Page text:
John Wall, the 6'4" Kentucky combo guard, is generally considered the player most likely to be selected at the top of the 2010 Draft. With the Nets 4-48, a lot of fans are hoping Wall will wind up in a Nets cap next June.
Not so fast. The way the NBA Draft Lottery works, there's only a 25% mathematical chance the team with the worst regular season record will get the overall #1 pick. And in practical terms, the odds are worse, like 18.2%. Teams with the worst record don't do that well in the lottery.
Let us explain...from the beginning.
On May 18, just before the tip-off of a conference finals game, fans of the 14 teams that didn’t make the playoffs will tune in to watch their teams’ fate be decided in a clear plastic machine filled with ping pong balls.
It’s called the NBA Draft Lottery and here’s how it works:
Fourteen ping-pong balls, numbered one to fourteen, are placed in a lottery machine in Conference Room 3A at the NBA TV studio in Secaucus, just off Meadowlands Parkway. Two representatives of each of the 14 lottery teams are permitted into the conference room—one to witness the lottery and another who will later sit on the stage in the nearby TV studio. The team reps are usually principal or minority owners, GM's or even players. If a team has traded away its lottery pick, the team that owns the pick will be invited. Reporters who cover the three teams with the best shot at winning the lottery are also invited. This year, that’s likely to include the Nets.
To gain access to conference room 3A, everyone must first surrender all forms of communication with the outside world, no cell phones, no blackberries. A sign on the outside of the entrance offers a stern (Stern?) warning: NO ADMITTANCE AFTER 7:10 P.M.
At the center of the room sits the lottery machine. In the event the machine breaks down, there is a second machine in an adjacent room. In the event both machines break down, there is a power failure or another unforeseeable event, the balls will be drawn manually from a basketball which has been lopped in half.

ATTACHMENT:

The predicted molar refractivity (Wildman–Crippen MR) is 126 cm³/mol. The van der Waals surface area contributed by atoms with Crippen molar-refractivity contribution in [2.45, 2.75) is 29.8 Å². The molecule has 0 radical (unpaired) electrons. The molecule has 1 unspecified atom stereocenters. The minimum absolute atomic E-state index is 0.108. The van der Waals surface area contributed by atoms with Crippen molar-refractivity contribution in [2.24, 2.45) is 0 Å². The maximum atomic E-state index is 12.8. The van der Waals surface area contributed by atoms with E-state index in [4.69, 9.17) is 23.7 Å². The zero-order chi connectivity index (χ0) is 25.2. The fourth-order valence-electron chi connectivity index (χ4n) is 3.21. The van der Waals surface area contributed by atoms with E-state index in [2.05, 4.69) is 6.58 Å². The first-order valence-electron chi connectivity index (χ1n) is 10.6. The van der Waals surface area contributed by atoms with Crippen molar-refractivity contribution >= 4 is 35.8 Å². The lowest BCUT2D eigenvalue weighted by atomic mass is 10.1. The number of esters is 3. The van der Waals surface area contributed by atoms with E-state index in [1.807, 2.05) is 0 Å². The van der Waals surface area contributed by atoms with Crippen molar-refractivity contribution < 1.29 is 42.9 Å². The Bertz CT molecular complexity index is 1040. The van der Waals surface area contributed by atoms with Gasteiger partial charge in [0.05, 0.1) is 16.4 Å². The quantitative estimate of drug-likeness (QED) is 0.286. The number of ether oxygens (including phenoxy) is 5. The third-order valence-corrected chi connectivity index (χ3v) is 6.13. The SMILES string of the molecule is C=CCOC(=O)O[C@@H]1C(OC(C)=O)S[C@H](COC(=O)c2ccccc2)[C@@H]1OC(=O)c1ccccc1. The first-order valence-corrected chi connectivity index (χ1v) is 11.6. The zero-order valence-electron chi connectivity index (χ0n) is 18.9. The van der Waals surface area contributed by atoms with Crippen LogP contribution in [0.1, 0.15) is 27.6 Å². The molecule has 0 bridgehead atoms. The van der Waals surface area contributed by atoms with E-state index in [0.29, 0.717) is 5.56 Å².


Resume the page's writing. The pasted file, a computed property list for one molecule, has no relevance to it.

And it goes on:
After a discussion of the rules by the NBA’s general counsel, the team representatives who will sit on stage leave. They won’t know for two hours their teams’ fate. The reporters stay on.
Then the process begins.
There are exactly 1,001 possible four-ball combinations when you have a set of fourteen. Each team in the lottery has been assigned a set number of combinations of any four of the balls, for a total of 1,000 combinations. (The 1,001st combination belongs to no team.)
The number of different combinations assigned to each team depends on that team's record; teams tied at the end of the regular season split evenly the total combinations allotted to their two positions, with one team getting one more combination in the event the total is odd. The same would hold true if there were a three-way tie for a position.
Then, an independent accountant, witnessed by a representative from each lottery team, draws four balls out of the bin, and whichever team is assigned that combination gets the first pick in the draft. (If it's the 1,001st combination, the balls are replaced and drawn again.) The balls are placed in the machine and spun for 20 seconds prior to the first ball being drawn. The remaining three balls are drawn at 10-second intervals.
Here are the chances of each team of receiving the #1 pick, starting with the team with the worst regular season record:
1. 250 combinations, 25% chance of receiving the #1 pick